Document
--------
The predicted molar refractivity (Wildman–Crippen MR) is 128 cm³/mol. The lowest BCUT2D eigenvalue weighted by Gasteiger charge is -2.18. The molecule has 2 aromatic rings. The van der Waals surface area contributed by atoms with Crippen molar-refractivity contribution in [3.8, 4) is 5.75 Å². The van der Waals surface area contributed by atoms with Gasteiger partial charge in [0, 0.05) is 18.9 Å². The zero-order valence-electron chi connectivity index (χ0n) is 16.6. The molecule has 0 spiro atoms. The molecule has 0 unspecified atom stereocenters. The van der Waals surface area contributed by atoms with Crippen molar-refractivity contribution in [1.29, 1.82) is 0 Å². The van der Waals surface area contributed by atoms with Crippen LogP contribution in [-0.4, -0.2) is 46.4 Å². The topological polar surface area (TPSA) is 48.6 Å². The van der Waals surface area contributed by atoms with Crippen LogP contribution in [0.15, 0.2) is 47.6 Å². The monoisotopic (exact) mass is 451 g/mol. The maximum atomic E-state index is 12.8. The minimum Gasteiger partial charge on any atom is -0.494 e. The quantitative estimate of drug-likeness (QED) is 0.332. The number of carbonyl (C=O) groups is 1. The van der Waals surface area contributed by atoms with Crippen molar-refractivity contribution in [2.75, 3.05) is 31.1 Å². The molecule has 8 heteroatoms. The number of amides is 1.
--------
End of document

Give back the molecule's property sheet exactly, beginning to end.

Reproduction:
The predicted molar refractivity (Wildman–Crippen MR) is 128 cm³/mol. The lowest BCUT2D eigenvalue weighted by Gasteiger charge is -2.18. The molecule has 2 aromatic rings. The van der Waals surface area contributed by atoms with Crippen molar-refractivity contribution in [3.8, 4) is 5.75 Å². The van der Waals surface area contributed by atoms with Gasteiger partial charge in [0, 0.05) is 18.9 Å². The zero-order valence-electron chi connectivity index (χ0n) is 16.6. The molecule has 0 spiro atoms. The molecule has 0 unspecified atom stereocenters. The van der Waals surface area contributed by atoms with Crippen molar-refractivity contribution in [1.29, 1.82) is 0 Å². The van der Waals surface area contributed by atoms with Crippen LogP contribution in [-0.4, -0.2) is 46.4 Å². The topological polar surface area (TPSA) is 48.6 Å². The van der Waals surface area contributed by atoms with Crippen LogP contribution in [0.15, 0.2) is 47.6 Å². The monoisotopic (exact) mass is 451 g/mol. The maximum atomic E-state index is 12.8. The minimum Gasteiger partial charge on any atom is -0.494 e. The quantitative estimate of drug-likeness (QED) is 0.332. The number of carbonyl (C=O) groups is 1. The van der Waals surface area contributed by atoms with Crippen molar-refractivity contribution in [2.75, 3.05) is 31.1 Å². The molecule has 8 heteroatoms. The number of amides is 1.